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Why Can't Humans Eat Grass?

A woman lays in a field of flowers with bare feet.
(Image credit: Brian A Jackson/Shutterstock)

Cows live on a diet of mainly grass, but humans would quickly waste away if they tried to live solely on their lawns.

But why is that?

In principle, people can eat grass; it is non-toxic and edible, and in fact our ancient ancestors dined on grass millions of years ago, according to a study published in the Proceedings of the National Academy of Sciences. As a practical food source, however, your lawn leaves a lot to be desired.

There are two main problems with a grass diet. 

Grass is mainly composed of water and lignin, a woody protein that is common in the cell walls of plants, according to Lignin can be hard to break down by human stomachs. Not only that, but the lignin in food can actively inhibit the access nutritional benefits of other types of digestible fiber, such as cellulos, according to a 2001 study in the Journal of Range Management.

Animals such as cows, on the other hand, have a specialized stomach with four chambers to aid in the digestion of grass (a process called rumination). This helps them access the starch and cellulose in grass, even when the lignin takes much longer to break down, according to "Tropical Dairy Farming: Feeding Management for Small-Holder Dairy Farmers n the Humid Tropics" (Landlinks Press, 2005).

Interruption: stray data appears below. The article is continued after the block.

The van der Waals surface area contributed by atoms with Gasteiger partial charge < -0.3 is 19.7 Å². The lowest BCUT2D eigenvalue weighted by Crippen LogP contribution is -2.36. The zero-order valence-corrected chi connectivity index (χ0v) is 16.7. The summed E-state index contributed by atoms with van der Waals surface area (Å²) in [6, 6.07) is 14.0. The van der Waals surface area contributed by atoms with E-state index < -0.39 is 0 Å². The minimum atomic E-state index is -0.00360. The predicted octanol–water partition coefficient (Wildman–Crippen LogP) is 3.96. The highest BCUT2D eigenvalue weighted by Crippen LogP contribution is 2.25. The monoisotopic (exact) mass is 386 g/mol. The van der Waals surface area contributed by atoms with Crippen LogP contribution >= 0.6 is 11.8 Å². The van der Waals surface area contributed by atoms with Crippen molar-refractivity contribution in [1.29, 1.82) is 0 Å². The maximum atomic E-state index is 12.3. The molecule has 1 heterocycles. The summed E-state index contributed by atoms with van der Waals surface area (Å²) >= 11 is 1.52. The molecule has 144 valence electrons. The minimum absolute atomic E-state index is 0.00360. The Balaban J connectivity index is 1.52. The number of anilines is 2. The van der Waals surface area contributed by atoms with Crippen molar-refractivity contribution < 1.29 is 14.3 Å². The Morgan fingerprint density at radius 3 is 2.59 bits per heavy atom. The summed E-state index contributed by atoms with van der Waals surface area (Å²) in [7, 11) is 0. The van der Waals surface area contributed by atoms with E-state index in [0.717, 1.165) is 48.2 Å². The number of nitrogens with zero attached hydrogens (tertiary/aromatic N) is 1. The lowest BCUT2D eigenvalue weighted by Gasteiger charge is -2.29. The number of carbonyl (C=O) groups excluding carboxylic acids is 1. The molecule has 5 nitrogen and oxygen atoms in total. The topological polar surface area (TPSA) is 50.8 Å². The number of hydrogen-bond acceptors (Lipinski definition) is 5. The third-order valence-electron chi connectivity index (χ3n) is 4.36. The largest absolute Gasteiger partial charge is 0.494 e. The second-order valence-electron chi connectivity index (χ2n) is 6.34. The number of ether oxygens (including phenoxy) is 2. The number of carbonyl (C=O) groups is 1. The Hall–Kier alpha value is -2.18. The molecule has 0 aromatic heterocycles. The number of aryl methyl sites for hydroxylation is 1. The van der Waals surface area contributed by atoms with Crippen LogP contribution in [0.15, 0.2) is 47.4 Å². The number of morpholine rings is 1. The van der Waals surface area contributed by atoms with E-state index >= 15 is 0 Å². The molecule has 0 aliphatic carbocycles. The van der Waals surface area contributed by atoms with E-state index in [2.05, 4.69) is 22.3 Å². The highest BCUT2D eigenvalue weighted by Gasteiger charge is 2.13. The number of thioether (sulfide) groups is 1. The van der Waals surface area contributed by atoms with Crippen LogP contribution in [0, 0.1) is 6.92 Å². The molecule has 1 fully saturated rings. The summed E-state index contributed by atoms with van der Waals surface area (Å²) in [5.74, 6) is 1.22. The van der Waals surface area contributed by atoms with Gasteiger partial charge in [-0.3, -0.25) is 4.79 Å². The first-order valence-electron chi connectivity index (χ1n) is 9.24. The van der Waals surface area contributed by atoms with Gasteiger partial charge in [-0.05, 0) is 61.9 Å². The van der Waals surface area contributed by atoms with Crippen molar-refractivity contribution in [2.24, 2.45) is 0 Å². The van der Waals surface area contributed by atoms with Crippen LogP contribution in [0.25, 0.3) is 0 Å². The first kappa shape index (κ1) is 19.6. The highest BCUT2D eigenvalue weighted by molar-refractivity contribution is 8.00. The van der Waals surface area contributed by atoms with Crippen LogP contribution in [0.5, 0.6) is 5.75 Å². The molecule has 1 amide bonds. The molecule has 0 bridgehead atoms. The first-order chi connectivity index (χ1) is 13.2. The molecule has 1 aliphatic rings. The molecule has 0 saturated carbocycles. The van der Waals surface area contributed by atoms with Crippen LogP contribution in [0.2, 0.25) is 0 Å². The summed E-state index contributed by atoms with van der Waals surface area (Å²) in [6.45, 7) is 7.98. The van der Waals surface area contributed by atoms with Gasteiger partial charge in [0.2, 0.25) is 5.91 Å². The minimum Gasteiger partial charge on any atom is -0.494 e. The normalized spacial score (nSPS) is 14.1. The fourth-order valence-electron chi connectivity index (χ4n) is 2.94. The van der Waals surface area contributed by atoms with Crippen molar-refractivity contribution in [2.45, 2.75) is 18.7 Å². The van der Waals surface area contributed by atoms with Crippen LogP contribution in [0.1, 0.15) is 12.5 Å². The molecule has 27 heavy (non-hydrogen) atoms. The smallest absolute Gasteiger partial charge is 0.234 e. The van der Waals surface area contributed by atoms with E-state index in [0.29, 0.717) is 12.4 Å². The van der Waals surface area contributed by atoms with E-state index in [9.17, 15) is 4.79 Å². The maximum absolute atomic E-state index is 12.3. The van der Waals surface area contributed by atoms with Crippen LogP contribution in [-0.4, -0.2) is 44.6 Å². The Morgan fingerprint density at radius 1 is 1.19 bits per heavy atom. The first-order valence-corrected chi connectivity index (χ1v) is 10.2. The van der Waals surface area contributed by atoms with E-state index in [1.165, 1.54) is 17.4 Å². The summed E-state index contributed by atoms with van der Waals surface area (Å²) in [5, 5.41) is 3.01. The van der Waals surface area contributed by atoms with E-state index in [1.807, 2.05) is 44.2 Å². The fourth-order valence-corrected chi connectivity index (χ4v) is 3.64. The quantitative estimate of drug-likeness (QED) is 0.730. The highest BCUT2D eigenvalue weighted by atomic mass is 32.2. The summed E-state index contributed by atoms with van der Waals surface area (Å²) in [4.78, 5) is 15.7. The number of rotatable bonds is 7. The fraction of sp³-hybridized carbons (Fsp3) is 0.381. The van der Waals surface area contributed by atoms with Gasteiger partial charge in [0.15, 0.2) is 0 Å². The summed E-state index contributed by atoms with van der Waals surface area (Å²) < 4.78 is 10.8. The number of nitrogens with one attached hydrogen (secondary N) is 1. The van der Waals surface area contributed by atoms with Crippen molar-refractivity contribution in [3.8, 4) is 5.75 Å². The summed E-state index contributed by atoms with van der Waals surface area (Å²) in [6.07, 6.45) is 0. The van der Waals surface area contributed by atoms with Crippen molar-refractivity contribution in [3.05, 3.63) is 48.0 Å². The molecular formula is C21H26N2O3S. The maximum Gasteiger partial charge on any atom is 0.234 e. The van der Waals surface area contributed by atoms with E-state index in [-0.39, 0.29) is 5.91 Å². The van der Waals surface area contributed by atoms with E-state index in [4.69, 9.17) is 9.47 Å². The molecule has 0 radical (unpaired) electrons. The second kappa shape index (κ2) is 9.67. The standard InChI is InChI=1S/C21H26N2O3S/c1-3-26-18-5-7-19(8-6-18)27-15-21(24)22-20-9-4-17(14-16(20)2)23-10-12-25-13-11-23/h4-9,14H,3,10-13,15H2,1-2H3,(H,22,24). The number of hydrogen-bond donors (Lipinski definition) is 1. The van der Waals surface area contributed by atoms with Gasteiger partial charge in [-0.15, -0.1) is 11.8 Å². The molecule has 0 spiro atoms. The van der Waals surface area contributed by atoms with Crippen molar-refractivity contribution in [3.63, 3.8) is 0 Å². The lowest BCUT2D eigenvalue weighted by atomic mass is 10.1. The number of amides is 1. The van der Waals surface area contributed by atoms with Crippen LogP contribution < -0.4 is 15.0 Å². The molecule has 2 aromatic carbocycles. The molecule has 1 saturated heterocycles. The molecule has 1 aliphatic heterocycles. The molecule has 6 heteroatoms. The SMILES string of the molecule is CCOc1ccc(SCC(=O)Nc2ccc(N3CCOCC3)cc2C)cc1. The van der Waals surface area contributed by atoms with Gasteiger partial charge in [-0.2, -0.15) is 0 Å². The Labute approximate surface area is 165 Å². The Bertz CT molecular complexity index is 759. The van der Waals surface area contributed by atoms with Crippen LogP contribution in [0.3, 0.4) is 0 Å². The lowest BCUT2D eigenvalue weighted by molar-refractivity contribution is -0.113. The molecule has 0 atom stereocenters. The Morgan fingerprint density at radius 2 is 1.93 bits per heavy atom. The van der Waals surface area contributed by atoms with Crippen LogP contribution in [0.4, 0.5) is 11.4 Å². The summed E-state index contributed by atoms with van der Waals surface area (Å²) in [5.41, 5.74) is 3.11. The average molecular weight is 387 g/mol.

Aside from the digestion issues, a second problem with grass as a food source is the mastication. Your dentist would not be pleased; grass contains a lot of silica, an abrasive which quickly wears down teeth. Grazing animals have teeth that are adapted to continually grow, replacing the worn tooth surfaces quickly, according to the Burke Museum.

Originally published on Live Science.

Benjamin Radford
Live Science Contributor
Benjamin Radford is the Bad Science columnist for Live Science. He covers pseudoscience, psychology, urban legends and the science behind "unexplained" or mysterious phenomenon. Ben has a master's degree in education and a bachelor's degree in psychology. He is deputy editor of Skeptical Inquirer science magazine and has written, edited or contributed to more than 20 books, including "Scientific Paranormal Investigation: How to Solve Unexplained Mysteries," "Tracking the Chupacabra: The Vampire Beast in Fact, Fiction, and Folklore" and “Investigating Ghosts: The Scientific Search for Spirits,” out in fall 2017. His website is